Ending over a week of global anxiety and alarm, the debris from a large Chinese rocket – the Long March 5B – crashed to earth over the Pacific and the Indian oceans. As the 22-tonne core stage of the rocket hurtled uncontrollably back to earth, there were fears that it might hit a populated area. China, however, had dismissed these fears despite widespread criticism for rocket re-entry risks imposed by it on the world.
The Long March 5B blasted off on July 24 to deliver a laboratory module to the new Chinese space station under construction in orbit, marking the third flight of China’s most powerful rocket since its maiden launch in 2020.
What is an uncontrolled re-entry?
Generally, the core or first stage of a rocket is made up of heavy pieces that usually don’t reach orbit after liftoff, and fall back safely along a near-precise projected trajectory.
If they do enter an orbit, then a costly de-orbit maneuver is required for a steered, controlled return using engine burn. Without a de-orbit maneuver, the orbital core stage makes an uncontrolled fall.
Gigantic remnants from China’s Long March 5B rockets’ core stage are known to make such fiery, out-of-control descents back to earth. The reason is a difference in the mission sequence where the core stage reaches orbit, and then crashes back.
Most nations’ rockets, according to a report in the Guardian, separate the launcher from the payload before leaving the atmosphere. An extra engine then gives the payload a final boost. But China’s 5B series does not use a second engine and pushes right into orbit, the report points out.
In May 2020, Long March 5B debris had apparently fallen in Ivory Coast; and a year later in May 2021, remains of a Chinese rocket had dived uncontrolled into the Indian Ocean near Maldives.
Why is it difficult to track uncontrolled descents?
The variables involved make it difficult to precisely track the re-entry time and drop zone of rocket debris in uncontrolled descents. The factors that make this prediction extremely challenging include atmospheric drag, variations in solar activity, angle and rotational variation of the object among others.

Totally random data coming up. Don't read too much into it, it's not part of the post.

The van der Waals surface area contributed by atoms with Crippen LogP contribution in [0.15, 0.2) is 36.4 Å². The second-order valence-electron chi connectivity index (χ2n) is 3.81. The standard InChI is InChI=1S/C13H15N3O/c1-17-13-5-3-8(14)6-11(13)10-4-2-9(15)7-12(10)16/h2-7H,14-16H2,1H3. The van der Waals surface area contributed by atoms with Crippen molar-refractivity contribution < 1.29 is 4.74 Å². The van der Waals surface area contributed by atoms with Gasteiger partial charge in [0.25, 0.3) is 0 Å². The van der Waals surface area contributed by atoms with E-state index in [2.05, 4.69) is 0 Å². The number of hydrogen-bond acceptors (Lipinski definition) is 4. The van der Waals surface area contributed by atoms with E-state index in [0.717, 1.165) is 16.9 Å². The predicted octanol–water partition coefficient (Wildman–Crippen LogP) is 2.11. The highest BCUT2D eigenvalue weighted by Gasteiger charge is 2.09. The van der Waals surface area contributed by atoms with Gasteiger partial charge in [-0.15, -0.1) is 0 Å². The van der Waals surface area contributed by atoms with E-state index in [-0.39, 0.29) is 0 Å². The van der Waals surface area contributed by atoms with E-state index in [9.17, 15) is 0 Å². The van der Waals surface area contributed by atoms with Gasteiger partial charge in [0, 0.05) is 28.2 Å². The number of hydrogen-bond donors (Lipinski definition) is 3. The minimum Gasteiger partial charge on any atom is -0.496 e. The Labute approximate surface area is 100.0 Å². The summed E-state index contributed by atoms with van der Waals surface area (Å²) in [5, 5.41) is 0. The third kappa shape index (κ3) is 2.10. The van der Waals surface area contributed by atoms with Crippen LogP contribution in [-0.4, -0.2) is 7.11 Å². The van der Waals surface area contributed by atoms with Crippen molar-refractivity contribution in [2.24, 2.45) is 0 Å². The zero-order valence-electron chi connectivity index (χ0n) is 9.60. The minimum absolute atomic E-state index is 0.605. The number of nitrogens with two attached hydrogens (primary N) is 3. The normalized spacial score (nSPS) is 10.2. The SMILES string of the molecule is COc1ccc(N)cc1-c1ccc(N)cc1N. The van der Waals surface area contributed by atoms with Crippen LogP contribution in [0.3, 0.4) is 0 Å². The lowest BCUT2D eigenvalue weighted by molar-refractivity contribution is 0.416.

A miscalculation of even a minute in re-entry time could result in the final resting place of the debris changing by hundreds of kilometers.
“It’s important for people to understand that among the 10 tough things that we do in space, debris re-entry is probably one of the toughest ones to predict,” Dr. Darren McKnight from satellite tracking company LeoLabs told Cosmos Magazine.
Are there laws regulating space junk?
The Space Liability Convention of 1972 defines responsibility in case a space object causes harm. The treaty says that “a launching State shall be absolutely liable to pay compensation for damage caused by its space objects on the surface of the earth or to aircraft, and liable for damage due to its faults in space. The Convention also provides for procedures for the settlement of claims for damages.”
However, there is no law against space junk crashing back to earth. In April this year, suspected debris from a Chinese rocket was found in two Maharashtra villages.
In 1979, the re-entry of NASA’s 76-ton Skylab had scattered debris over uninhabited parts of Australia, and the space agency was fined $400 for littering by a local government.
The only settlement using the Liability Convention was between the former Soviet Union and Canada over debris of Soviet Cosmos 954 falling in a barren region.
Canada was paid CAD 3 million in accordance with international law for cleaning up the mess.